If you are already a fan of this series, I highly recommend this book. If you haven't tried the others, I would read a couple of the earliest books in the series first, just to get a feel for Lydia and Bill's relationship in the early books. There is a definite progression of the partnership and their relationship in the series but each book can stand alone.


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Publisher:  Pegasus Books, 2011.
Length:      312 pages
Format:      Hardcover
Series:       Lydia Chin / Bill Smith, #12
Setting:      Mississippi
Genre:       Mystery
Source:      I purchased my copy.


9 comments:

  1. I'm so glad you enjoyed this, Tracy. I really do like the series a lot, and it is nice to see Lydia in a new environment, tackling a new challenge. I like it that Rozan has a good blend of Lydia's personal life and her professional life, too.

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    1. Yes, I liked everything about this entry in the series, Margot. Sometimes, I don't care for mixing personal and professional life in a mystery, but this series usually has the right mix.

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  2. I've heard about the books for ever, and have the first two or three on the shelf, but have yet to read one. It's one of those "one of these days..." things. I guess what I need to do is take the first one off the shelf and put it on the little TBR bookcase in the bedroom so it will be to hand when I finish something.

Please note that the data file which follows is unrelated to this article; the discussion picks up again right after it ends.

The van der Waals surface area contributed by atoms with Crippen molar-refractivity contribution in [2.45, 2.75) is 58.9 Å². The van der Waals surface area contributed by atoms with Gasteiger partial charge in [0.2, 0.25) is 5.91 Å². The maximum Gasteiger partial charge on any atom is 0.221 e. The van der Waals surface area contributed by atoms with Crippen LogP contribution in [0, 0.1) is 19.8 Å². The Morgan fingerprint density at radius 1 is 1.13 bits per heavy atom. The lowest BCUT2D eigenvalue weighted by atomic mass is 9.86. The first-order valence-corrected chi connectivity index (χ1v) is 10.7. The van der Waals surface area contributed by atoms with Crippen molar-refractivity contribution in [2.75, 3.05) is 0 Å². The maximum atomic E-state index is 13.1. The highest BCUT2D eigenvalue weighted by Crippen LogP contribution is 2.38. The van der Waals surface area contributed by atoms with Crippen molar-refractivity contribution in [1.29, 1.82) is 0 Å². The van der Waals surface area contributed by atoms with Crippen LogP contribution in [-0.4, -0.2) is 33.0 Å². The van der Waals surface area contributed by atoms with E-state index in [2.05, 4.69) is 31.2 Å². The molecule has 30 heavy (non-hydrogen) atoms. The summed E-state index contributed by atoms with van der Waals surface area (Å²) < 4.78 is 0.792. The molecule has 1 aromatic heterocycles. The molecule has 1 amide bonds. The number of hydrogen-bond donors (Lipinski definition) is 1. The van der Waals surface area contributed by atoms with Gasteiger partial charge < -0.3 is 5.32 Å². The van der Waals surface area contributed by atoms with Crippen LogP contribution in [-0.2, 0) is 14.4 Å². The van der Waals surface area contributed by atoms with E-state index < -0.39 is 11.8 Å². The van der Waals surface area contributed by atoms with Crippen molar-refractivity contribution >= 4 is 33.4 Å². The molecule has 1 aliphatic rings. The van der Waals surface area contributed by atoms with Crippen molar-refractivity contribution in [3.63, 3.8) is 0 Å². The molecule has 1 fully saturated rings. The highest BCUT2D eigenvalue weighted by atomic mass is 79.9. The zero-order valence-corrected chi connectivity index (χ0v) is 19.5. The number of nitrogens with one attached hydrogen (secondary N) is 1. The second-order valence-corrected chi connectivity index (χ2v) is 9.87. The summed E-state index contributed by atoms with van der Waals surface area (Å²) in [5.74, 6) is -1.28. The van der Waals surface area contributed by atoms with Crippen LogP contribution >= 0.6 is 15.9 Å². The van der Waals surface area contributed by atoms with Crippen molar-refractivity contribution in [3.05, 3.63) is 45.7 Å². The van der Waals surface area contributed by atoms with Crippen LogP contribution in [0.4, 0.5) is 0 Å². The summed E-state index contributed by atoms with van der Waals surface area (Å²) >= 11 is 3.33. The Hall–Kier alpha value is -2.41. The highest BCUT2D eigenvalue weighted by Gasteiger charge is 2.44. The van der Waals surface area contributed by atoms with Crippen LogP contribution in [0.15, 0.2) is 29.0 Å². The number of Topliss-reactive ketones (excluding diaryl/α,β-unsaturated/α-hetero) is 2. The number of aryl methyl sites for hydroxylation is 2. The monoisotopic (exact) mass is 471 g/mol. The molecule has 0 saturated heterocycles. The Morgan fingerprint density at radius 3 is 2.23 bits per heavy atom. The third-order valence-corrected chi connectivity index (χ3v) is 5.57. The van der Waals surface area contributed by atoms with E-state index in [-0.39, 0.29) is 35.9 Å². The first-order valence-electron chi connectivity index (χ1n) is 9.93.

Though when that will be I'm not sure. I have three books in progress and two library books I've yet to crack, and I expect to get more books today (see blog). *Sigh*

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    1. I know how it is, Rick. I have three books in progress now, although only one of them is crime fiction. The other two are non-fiction. I do hope someday you try the Lydia Chin / Bill Smith series, I think the early ones are really good.

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    2. I'll make a point of it, Tracy.

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  3. I'm interested. You've not only acquainted me with a new author, Tracy, you have sold me on giving her a try. As to sweet tea in the South, here in most Virginia restaurants you're encouraged to specify "unsweetened" if you don't want the sugar water.

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    1. That is interesting about sweet tea, Mathew. Wikipedia says: "The oldest known recipe for sweet iced tea was published in 1879 in a community cookbook called Housekeeping in Old Virginia by Marion Cabell Tyree, who was born in Virginia." I did not experience a lot of foods the South is known for (like grits) when I was a child, but we did have cornbread and southern style turkey dressing.

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  4. I have a few from this series in the tubs and on the kindle, and I think my wife has read and enjoyed a couple. I've not got there yet, but one day!

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    1. I hope you do get there one day, Col. And that you enjoy whichever book you try.